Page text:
- Semester: Spring 2023
- Course ID: 397S
- Credit Hours: 3
- Course Type: Seminar
- Grading Method: Pass/Fail Not Allowed
- Cross-listed with other school
- Upperclass-only elective
|3:45 - 5:35 pm
In my usage, “legal liberalism” refers to a jurisprudential position on the content and structure of valid legal argument in a society that is committed to instantiating a liberal conception of justice. I believe that the United State is such a society, know that post-World-War-II Germany is such a society, and think that many other countries are so as well. Legal liberalism claims that in such societies arguments that examine the concrete extensions of liberalism (of its placing a lexically-highest value on those moral-rights bearers for whom it is responsible being treated with appropriate, equal respect and concern) are not only generically legally valid but are dominant. Such arguments are dominant in the sense that (1) they control both the legal validity of other modes of argument that legal actors have used to identify the answer to legal-rights questions that are correct, not incorrect, or wrong as a matter of law and the variants of these other modes of legal argument that are valid and (2) with one limited exception, they determine the answer to any legal-rights question to which they are applicable that is correct as a matter of law.
The writing seminar will begin by discussing various moral concepts and delineating two philosophically-informed empirical protocols for identifying respectively the moral category to which a particular society belongs and the moral norm to whose instantiation a particular society of moral integrity is committed. It will then consider the abstract definition and extensions of liberalism and various non-liberal conceptions of the moral good. After that, the course will examine the implications of liberalism for the resolution of various contract-law, tort-law, property-law, civil-procedure-law, antitrust-law, and constitutional-law issues in a liberal-moral-rights-based-society. It will also address various alternative positions on the content and structure of valid legal argument in the U.S. that have been taken by U.S. legal scholars and judges.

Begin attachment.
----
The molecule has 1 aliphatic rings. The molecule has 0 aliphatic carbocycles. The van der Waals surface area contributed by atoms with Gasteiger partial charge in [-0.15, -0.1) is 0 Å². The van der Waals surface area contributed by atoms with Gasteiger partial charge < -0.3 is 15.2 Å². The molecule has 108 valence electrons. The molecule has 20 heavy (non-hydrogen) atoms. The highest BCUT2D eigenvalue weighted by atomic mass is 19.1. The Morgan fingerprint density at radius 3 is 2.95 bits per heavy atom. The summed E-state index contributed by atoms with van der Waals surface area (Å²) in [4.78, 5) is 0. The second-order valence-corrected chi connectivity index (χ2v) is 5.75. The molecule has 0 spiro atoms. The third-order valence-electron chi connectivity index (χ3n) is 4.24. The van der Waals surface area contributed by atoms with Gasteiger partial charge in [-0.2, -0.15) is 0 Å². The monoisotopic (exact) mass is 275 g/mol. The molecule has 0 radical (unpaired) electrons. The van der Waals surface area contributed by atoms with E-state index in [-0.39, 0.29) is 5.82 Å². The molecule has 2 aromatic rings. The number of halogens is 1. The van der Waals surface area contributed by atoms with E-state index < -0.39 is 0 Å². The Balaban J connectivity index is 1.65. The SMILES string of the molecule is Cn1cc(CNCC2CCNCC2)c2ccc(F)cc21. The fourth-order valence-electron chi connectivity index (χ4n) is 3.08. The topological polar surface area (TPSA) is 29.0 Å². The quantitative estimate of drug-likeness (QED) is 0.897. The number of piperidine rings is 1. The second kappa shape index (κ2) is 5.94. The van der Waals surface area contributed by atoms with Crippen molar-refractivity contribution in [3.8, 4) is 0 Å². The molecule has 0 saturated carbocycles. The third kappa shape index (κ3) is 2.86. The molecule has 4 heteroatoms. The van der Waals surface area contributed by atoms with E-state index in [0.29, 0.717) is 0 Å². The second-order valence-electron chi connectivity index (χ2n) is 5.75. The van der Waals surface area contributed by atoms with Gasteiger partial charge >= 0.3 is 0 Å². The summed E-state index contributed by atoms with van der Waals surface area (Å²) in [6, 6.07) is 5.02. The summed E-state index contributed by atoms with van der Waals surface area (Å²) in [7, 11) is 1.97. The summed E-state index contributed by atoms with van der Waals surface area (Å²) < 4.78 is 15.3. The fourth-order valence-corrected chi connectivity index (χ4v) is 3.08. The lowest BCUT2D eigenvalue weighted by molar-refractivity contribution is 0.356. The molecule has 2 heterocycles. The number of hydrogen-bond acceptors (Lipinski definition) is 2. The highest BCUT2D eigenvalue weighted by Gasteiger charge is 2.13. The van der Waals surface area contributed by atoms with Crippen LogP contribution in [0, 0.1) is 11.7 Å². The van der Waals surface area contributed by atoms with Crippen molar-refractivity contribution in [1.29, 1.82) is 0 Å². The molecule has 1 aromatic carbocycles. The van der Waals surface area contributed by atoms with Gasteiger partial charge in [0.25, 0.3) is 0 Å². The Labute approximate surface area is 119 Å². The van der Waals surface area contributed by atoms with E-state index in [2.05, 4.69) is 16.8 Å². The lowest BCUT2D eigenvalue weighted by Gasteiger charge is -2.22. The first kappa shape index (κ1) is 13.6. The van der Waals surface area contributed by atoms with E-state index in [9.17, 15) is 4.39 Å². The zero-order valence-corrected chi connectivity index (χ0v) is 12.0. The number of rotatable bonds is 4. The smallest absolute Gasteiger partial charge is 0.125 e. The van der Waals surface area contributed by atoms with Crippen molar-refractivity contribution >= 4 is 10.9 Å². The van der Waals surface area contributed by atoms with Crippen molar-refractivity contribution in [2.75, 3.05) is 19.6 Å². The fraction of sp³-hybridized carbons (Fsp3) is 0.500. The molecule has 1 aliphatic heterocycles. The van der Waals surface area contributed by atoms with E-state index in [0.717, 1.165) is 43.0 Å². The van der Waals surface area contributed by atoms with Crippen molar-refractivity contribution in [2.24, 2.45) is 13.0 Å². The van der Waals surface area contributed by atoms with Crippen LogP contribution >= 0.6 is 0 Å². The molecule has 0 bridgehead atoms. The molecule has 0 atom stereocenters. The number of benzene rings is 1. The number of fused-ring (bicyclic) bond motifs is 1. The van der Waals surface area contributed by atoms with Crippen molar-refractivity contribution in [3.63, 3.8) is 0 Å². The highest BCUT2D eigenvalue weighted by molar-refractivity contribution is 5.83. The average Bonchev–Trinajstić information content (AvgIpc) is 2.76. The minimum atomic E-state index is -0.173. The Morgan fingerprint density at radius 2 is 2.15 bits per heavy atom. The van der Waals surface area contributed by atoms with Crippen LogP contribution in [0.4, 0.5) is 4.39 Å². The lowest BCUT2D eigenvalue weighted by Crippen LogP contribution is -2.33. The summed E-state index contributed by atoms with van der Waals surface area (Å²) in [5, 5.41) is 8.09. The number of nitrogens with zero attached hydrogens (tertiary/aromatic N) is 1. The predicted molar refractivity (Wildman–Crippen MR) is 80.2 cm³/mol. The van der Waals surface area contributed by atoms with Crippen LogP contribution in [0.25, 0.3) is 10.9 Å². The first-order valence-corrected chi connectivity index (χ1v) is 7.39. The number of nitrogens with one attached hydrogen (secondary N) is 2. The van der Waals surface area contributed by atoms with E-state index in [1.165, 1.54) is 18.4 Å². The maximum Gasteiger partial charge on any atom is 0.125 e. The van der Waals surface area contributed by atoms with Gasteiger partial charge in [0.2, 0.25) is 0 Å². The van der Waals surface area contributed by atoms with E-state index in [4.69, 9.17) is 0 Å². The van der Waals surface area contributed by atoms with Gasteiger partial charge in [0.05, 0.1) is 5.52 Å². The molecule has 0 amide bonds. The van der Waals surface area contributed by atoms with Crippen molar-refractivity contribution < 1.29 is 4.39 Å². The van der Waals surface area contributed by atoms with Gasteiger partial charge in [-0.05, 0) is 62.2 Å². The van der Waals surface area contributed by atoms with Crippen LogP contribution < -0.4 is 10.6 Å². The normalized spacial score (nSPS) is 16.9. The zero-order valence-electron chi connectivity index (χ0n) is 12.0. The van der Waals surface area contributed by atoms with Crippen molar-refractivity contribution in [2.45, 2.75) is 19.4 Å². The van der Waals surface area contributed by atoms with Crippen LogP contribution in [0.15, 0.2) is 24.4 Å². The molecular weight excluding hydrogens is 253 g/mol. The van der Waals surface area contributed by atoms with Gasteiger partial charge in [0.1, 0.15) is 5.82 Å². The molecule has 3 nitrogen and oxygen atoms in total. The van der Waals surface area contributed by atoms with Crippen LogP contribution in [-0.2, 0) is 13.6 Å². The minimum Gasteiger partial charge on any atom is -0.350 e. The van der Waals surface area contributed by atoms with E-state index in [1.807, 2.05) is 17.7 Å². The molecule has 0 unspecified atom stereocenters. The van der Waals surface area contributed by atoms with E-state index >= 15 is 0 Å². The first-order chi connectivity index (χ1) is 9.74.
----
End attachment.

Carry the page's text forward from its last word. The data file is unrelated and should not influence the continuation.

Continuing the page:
Course grades will primarily be based on a paper that students will have to submit by the end of the exam period. The Lecturer may revise upward the grade of any student whose class-participation was particularly valuable. The paper for this seminar can either (1) analyze in detail the jurisprudential assumptions that teachers of one or two courses they have taken were making and/or that the authors of the textbooks and scholarly articles that were assigned in these courses were making or (2) address from a liberal perspective one or more legal-rights claims and/or their treatment by U.S. judges and legal scholars. Student who choose to write the second type of paper will have to secure advanced approval of the proposed paper from the Lecturer. Students will be expected to submit a draft of their paper no later than three weeks before the end of classes. The Lecturer will then discuss with each student his or her draft.